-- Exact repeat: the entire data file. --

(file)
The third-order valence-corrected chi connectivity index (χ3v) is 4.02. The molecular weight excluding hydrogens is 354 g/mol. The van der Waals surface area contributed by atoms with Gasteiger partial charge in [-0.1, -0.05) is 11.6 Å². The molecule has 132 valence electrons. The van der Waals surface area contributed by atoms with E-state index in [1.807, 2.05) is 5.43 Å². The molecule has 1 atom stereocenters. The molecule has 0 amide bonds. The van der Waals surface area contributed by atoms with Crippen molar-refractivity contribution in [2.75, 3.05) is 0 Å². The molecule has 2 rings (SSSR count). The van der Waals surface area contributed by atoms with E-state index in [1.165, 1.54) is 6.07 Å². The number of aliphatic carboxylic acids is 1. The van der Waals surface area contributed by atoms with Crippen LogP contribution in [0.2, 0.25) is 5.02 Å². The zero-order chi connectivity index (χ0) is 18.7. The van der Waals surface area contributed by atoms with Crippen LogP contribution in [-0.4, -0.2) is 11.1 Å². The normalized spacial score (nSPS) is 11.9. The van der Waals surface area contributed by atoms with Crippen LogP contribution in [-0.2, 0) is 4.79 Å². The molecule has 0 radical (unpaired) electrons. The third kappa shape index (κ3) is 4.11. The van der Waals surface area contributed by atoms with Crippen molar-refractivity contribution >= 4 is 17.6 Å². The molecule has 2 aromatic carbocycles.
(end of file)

The third-order valence-corrected chi connectivity index (χ3v) is 4.02. The molecular weight excluding hydrogens is 354 g/mol. The van der Waals surface area contributed by atoms with Gasteiger partial charge in [-0.1, -0.05) is 11.6 Å². The molecule has 132 valence electrons. The van der Waals surface area contributed by atoms with E-state index in [1.807, 2.05) is 5.43 Å². The molecule has 1 atom stereocenters. The molecule has 0 amide bonds. The van der Waals surface area contributed by atoms with Crippen molar-refractivity contribution in [2.75, 3.05) is 0 Å². The molecule has 2 rings (SSSR count). The van der Waals surface area contributed by atoms with E-state index in [1.165, 1.54) is 6.07 Å². The number of aliphatic carboxylic acids is 1. The van der Waals surface area contributed by atoms with Crippen LogP contribution in [0.2, 0.25) is 5.02 Å². The zero-order chi connectivity index (χ0) is 18.7. The van der Waals surface area contributed by atoms with Crippen LogP contribution in [-0.4, -0.2) is 11.1 Å². The normalized spacial score (nSPS) is 11.9. The van der Waals surface area contributed by atoms with Crippen LogP contribution in [-0.2, 0) is 4.79 Å². The molecule has 0 radical (unpaired) electrons. The third kappa shape index (κ3) is 4.11. The van der Waals surface area contributed by atoms with Crippen molar-refractivity contribution >= 4 is 17.6 Å². The molecule has 2 aromatic carbocycles.